Yet the poll, released earlier this month, was full of wild cards. It was conducted between Sept. 18 and Sept. 20, just as the Kavanaugh story was heating up and had a margin of error of plus or minus 4 points. Eleven percent of the 600 people in the automated telephone poll were undecided.

The past might not even be a good barometer for determining how unaffiliated voters will act either. Usually, unaffiliated voters fail to show up in significant numbers for midterm elections, said Dick Wadhams, a Republican consultant and former state party chairman.

"History tells us that unaffiliated voters don't turn out in as high as numbers in non-presidential years," Wadhams said with a caution. "This is an extraordinary election year in that you've got the day-to-day drama with the Trump administration."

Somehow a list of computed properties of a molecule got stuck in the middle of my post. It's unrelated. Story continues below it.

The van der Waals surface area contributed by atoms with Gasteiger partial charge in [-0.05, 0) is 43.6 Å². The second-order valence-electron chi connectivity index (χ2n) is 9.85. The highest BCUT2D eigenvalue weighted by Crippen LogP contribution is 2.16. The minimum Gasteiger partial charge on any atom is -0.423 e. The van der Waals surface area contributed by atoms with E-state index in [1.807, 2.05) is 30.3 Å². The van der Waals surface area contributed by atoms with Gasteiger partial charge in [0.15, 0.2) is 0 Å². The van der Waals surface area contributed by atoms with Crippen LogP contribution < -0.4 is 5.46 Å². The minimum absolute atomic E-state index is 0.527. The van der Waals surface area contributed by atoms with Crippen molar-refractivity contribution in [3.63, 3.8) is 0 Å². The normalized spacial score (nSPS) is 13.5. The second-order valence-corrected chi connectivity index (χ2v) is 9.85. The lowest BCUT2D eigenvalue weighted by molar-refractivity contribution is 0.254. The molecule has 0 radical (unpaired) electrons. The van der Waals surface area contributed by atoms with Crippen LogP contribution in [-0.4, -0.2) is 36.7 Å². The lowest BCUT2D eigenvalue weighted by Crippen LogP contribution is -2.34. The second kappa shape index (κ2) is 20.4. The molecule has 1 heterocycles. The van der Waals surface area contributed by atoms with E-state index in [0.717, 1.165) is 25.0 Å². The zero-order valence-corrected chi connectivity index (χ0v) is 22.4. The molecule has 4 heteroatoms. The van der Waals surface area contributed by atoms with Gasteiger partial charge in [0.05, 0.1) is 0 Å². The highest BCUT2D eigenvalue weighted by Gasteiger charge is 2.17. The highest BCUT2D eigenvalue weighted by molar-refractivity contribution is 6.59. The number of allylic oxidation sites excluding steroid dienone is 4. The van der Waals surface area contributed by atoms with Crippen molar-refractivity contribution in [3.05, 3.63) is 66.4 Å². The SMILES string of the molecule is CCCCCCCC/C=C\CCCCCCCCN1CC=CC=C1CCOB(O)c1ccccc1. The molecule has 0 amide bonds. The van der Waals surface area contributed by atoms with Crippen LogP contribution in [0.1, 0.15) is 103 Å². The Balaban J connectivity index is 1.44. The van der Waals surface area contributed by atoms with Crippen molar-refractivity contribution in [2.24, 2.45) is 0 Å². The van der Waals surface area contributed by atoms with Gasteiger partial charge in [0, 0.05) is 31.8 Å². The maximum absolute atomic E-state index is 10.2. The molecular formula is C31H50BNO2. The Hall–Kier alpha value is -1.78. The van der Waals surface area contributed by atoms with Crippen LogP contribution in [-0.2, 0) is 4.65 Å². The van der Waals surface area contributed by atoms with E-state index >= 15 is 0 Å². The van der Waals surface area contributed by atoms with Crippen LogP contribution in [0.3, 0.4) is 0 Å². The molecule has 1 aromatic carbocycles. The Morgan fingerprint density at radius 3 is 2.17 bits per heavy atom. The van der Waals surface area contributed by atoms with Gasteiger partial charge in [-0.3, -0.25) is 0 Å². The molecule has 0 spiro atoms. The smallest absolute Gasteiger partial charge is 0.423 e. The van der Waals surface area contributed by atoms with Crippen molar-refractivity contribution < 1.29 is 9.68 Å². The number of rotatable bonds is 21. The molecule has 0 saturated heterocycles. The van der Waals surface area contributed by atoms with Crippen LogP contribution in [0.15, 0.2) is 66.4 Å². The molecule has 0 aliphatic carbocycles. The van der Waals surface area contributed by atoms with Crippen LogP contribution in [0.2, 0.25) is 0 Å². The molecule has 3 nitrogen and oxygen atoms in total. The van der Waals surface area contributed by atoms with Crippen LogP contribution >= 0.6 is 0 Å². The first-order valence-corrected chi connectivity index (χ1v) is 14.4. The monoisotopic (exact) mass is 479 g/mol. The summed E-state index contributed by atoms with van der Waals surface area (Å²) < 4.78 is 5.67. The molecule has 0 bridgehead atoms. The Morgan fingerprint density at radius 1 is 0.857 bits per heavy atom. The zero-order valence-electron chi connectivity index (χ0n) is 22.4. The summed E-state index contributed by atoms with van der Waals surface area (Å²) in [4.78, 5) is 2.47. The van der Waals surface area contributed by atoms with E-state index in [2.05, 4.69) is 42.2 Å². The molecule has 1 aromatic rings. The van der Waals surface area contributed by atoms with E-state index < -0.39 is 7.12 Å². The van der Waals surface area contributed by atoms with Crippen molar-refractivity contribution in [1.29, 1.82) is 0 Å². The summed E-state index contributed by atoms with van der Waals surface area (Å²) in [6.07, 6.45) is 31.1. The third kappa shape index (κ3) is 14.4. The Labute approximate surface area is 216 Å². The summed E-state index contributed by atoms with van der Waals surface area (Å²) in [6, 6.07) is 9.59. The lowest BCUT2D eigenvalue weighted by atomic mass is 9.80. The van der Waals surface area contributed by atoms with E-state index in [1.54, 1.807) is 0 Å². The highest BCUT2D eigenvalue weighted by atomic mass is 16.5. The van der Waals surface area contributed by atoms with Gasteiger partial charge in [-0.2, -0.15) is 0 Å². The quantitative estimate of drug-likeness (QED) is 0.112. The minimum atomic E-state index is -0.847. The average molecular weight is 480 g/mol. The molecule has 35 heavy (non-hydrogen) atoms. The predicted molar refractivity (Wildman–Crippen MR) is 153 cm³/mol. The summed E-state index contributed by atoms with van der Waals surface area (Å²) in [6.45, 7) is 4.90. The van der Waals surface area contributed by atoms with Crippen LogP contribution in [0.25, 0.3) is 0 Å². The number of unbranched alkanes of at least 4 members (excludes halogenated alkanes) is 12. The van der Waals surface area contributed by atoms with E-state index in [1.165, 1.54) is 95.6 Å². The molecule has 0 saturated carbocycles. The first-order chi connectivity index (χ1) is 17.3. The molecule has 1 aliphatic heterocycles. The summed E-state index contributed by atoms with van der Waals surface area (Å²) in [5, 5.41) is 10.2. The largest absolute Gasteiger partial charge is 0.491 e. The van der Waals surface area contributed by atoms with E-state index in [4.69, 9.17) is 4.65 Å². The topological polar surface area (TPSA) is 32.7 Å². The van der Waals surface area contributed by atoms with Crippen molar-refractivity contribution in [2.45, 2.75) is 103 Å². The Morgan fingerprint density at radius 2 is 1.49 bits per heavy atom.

He also mentioned the Kavanaugh hearings.

"Will that enthuse unaffiliated voters?" Wadhams said. "I don't know. It will be interesting to see."

After the debate at the CBS4 studio, Stapleton's campaign manager, Michael Fortney, and a Polis surrogate, former state Sen. Mike Johnston, spoke about what the candidates are doing to reach independent voters.

"I think, that Jared has come out with big plans that people are mobilized and inspired by so I think it's about what are the policies that make a difference for their lives and how do you know you're speaking to them and not just your base?" Johnston said.

"I think Walker's campaign, we reach out every day to unaffiliated voters," Fortney said. "Walker has a track record of working across the aisle and actually getting things done."